Data security

Cloud innovation boosts card data security

Warwick Ashford

Cloud innovation is enabling a wide range of businesses to access a secure, cost-effective means of protecting sensitive card payment data.

Banks, utility companies and contact centres in particular are facing the increasing challenge of enabling card payments over the phone, while at the same time ensuring customer data is secure.

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Specifically, businesses involved in card transactions need to meet the requirements of the payment card industry data security standard (PCI DSS) as well as increasingly onerous data protection regulations.

This has typically required costly dedicated on-premise systems that are either unable to cope with peak demands or are largely under-utilised during quiet periods.

Software development firm Cognia sought to solve these problems through innovation around its existing cloud-based call recording and analysis service that was initially developed for the financial sector.

In terms of European Union and US regulations, all voice calls relating to trade dealing and other financial transactions have to be recorded and monitored for potential insider trading.

The company combined a range of tools and services provided by Amazon Web Services (AWS) with its own network management and monitoring technology to support phone payments.

This new functionality was added to the existing capability to provide real-time monitoring and content analysis of calls and generate alerts for specific words and phrases.

This functionality enables call centre operators to monitor and score agents on whether they have conducted the call according to specific guidelines.

Cognia worked with a qualified security assessor (QSA) to ensure that the resultant service achieved PCI DSS Level-1 compliance.

The QSA identified specific security issues that had to be addressed in the virtual environment to demonstrate end-to-end security control.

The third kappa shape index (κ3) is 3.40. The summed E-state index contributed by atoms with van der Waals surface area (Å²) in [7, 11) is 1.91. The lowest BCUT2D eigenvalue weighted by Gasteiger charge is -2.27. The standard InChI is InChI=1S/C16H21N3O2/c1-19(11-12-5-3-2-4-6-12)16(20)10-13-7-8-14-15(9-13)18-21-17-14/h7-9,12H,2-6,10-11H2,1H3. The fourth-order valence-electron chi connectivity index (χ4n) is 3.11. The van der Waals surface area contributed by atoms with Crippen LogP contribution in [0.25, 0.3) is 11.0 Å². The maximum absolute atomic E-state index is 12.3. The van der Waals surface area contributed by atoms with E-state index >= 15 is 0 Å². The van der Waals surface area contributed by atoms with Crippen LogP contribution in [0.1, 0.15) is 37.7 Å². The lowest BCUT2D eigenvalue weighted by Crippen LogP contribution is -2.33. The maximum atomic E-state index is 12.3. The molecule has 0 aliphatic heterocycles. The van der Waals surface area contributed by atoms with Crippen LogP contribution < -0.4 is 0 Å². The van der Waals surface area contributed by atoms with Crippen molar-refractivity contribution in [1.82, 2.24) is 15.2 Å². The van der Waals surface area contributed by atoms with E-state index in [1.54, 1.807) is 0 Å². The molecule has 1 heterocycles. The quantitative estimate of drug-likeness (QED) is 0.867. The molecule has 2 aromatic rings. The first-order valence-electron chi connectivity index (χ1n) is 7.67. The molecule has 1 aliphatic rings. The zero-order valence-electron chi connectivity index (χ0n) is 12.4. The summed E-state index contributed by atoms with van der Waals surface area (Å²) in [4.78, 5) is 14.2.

“This demanded things like bespoke recoursing and additional auditing that had to be put in place to satisfy the QSA that the process is compliant,” said Nick Hills, vice-president of technology at Cognia.

The bulk of the requirements, however, were met by building the service on the PCI DSS-compliant infrastructure.

This means that any organisation using the service no longer has to worry about around 90% of the PCI DSS security controls that they would otherwise require if using on-premise systems.

This includes section 9, one of the most onerous of the 12 sections of PCI DSS, that covers hardware security and physical access controls at datacentres.

“When taking credit card information over the phone, there is a huge number of procedural and technical controls you have to adhere to,” said Hills.

“By enabling customers to use their phone keypads to enter their card details, that data is never presented to the call centre or the agent,” he said.

In turn, AWS absorbs most of the responsibility for the physical processing environment, leaving Cognia free to concentrate on building their application and ensuring its integration with AWS is PCI compliant.

All that remains of the PCI DSS controls for call centres to worry about are procedural, such as what due diligence they have done to ensure that Cognia’s service is PCI DSS compliant.

Instead, the data is passed directly to the payment processing company, thereby removing most of the burden of PCI DSS controls from call centres.

It also means that organisations can scale their capacity up and down according to requirements, paying only for the capacity they need and use, cutting the cost of on-premise systems by as much as 80%.

The economies of scale associated with cloud computing means small businesses can also afford to access secure voice services for recording, analysis and payment processing.


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